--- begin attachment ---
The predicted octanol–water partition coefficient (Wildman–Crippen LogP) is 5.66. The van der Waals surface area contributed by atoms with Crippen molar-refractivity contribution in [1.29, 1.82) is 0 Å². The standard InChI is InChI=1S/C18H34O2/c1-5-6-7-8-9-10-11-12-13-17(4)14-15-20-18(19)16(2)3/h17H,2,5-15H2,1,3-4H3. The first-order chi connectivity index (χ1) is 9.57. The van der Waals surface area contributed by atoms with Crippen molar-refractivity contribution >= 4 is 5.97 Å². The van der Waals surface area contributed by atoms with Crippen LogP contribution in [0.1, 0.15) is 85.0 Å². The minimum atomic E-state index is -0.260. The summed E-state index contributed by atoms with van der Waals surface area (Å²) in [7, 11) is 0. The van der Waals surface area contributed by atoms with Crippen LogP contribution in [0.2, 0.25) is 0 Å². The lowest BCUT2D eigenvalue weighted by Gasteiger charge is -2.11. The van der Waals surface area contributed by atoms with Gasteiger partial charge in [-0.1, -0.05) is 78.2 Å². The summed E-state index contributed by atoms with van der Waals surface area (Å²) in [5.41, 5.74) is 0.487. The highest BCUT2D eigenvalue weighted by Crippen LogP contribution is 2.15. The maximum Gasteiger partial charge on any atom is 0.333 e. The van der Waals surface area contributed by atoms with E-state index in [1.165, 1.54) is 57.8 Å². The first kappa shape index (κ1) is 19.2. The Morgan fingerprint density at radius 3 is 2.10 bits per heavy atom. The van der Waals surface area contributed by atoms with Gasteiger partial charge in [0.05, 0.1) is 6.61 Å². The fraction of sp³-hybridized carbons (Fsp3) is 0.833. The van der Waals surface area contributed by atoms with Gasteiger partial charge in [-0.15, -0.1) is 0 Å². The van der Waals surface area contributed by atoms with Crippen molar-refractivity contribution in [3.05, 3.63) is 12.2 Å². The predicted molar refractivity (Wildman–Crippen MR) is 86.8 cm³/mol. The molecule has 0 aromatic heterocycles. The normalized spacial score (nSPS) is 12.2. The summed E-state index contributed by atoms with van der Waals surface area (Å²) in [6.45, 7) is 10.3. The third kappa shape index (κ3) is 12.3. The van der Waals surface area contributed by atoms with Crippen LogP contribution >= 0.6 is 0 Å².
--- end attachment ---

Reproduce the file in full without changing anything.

The predicted octanol–water partition coefficient (Wildman–Crippen LogP) is 5.66. The van der Waals surface area contributed by atoms with Crippen molar-refractivity contribution in [1.29, 1.82) is 0 Å². The standard InChI is InChI=1S/C18H34O2/c1-5-6-7-8-9-10-11-12-13-17(4)14-15-20-18(19)16(2)3/h17H,2,5-15H2,1,3-4H3. The first-order chi connectivity index (χ1) is 9.57. The van der Waals surface area contributed by atoms with Crippen molar-refractivity contribution >= 4 is 5.97 Å². The van der Waals surface area contributed by atoms with Crippen LogP contribution in [0.1, 0.15) is 85.0 Å². The minimum atomic E-state index is -0.260. The summed E-state index contributed by atoms with van der Waals surface area (Å²) in [7, 11) is 0. The van der Waals surface area contributed by atoms with Crippen LogP contribution in [0.2, 0.25) is 0 Å². The lowest BCUT2D eigenvalue weighted by Gasteiger charge is -2.11. The van der Waals surface area contributed by atoms with Gasteiger partial charge in [-0.1, -0.05) is 78.2 Å². The summed E-state index contributed by atoms with van der Waals surface area (Å²) in [5.41, 5.74) is 0.487. The highest BCUT2D eigenvalue weighted by Crippen LogP contribution is 2.15. The maximum Gasteiger partial charge on any atom is 0.333 e. The van der Waals surface area contributed by atoms with E-state index in [1.165, 1.54) is 57.8 Å². The first kappa shape index (κ1) is 19.2. The Morgan fingerprint density at radius 3 is 2.10 bits per heavy atom. The van der Waals surface area contributed by atoms with Gasteiger partial charge in [0.05, 0.1) is 6.61 Å². The fraction of sp³-hybridized carbons (Fsp3) is 0.833. The van der Waals surface area contributed by atoms with Gasteiger partial charge in [-0.15, -0.1) is 0 Å². The van der Waals surface area contributed by atoms with Crippen molar-refractivity contribution in [3.05, 3.63) is 12.2 Å². The predicted molar refractivity (Wildman–Crippen MR) is 86.8 cm³/mol. The molecule has 0 aromatic heterocycles. The normalized spacial score (nSPS) is 12.2. The summed E-state index contributed by atoms with van der Waals surface area (Å²) in [6.45, 7) is 10.3. The third kappa shape index (κ3) is 12.3. The van der Waals surface area contributed by atoms with Crippen LogP contribution >= 0.6 is 0 Å².